Rod. Where shall we meet i' the morning? Iago. At my lodging.


Rod. I'll be with thee betimes.
Iago. Go to; farewell. Do you hear, Roderigo?
Rod. What say you?

Iago. No more of drowning, do you hear?
Rod. I am changed. I'll sell all my land.
Iago. Go to; farewell! put money enough in
your purse.
Exit RODERIGO. 390
Thus do I ever make my fool my purse;
For I mine own gain'd knowledge should pro-

If I would time expend with such a snipe
But for my sport and profit. I hate the Moor,
And it is thought abroad that 'twixt my sheets
He has done my office: I know not if't be


Yet I, for mere suspicion in that kind,
Will do as if for surety. He holds me well;
The better shall my purpose work on him.
Cassio's a proper man; let me see now:
To get his place and to plume up my will
In double knavery; how, how? Let's see:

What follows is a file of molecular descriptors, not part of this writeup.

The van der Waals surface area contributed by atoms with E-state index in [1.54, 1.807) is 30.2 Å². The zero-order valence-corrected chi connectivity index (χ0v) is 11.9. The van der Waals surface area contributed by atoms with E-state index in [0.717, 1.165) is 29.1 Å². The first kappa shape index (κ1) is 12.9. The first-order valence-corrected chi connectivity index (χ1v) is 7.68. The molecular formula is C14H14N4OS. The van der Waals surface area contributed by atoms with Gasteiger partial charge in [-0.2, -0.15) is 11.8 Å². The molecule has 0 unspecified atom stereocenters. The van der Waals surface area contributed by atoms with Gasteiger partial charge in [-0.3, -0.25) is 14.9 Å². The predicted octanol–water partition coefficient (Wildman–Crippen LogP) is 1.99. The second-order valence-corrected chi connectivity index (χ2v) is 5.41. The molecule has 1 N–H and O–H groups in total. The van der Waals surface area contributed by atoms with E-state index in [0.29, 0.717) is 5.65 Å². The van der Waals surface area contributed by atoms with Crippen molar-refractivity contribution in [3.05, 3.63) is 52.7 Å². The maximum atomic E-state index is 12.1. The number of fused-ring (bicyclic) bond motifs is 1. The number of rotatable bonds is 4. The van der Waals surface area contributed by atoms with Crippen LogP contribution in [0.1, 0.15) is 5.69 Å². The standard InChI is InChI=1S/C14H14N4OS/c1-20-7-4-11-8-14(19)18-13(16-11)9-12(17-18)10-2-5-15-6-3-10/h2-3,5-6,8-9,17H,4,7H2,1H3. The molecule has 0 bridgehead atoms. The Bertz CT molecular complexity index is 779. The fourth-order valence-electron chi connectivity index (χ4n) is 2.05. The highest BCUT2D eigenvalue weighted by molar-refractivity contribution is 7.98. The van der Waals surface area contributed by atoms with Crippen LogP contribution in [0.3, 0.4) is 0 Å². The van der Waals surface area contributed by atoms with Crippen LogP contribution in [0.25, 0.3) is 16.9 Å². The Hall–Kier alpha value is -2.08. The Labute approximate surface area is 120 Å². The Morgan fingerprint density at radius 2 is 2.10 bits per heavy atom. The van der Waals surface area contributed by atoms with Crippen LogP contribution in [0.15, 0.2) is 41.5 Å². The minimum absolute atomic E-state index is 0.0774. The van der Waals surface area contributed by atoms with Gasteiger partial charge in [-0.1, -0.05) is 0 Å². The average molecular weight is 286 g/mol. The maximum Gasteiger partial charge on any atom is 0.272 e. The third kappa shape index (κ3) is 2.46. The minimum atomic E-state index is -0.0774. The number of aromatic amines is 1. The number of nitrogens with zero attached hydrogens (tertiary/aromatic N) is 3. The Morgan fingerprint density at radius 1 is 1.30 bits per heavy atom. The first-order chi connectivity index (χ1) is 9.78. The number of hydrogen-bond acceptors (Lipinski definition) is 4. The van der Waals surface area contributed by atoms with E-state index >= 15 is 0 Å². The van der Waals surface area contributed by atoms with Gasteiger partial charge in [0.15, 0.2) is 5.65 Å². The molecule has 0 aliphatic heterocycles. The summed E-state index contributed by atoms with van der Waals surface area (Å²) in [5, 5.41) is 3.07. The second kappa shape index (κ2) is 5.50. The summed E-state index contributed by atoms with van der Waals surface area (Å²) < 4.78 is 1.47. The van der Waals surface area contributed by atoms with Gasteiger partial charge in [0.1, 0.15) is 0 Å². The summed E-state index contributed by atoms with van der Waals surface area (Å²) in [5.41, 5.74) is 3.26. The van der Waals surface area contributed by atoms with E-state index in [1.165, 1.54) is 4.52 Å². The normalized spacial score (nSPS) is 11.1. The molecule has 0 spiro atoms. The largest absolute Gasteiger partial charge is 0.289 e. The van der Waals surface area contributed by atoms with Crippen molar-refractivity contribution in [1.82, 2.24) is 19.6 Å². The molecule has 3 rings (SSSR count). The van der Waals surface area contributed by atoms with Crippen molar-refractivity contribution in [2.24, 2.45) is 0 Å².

After some time, to abuse Othello's ear
That he is too familiar with his wife :
He hath a person and a smooth dispose
To be suspected, fram'd to make women false.
The Moor is of a free and open nature,
That thinks men honest that but seem to be so,
And will as tenderly be led by the nose
As asses are.


I have 't; it is engender'd: hell and night
Must bring this monstrous birth to the world's


SCENE I.-A Sea-port Town in Cyprus. An Open Place near the Quay.

Enter MONTANO and two Gentlemen.

Mon. What from the cape can you discern at sea?

First Gent. Nothing at all: it is a highwrought flood;

I cannot 'twixt the heaven and the main
Descry a sail.

Mon. Methinks the wind hath spoke aloud at land;

A fuller blast ne'er shook our battlements;
If it hath ruffian'd so upon the sea,
What ribs of oak, when mountains melt on

Can hold the mortise? What shall we hear of this?

Second Gent. A segregation of the Turkish fleet;

For do but stand upon the foaming shore, The chidden billow seems to pelt the clouds ;


« PreviousContinue »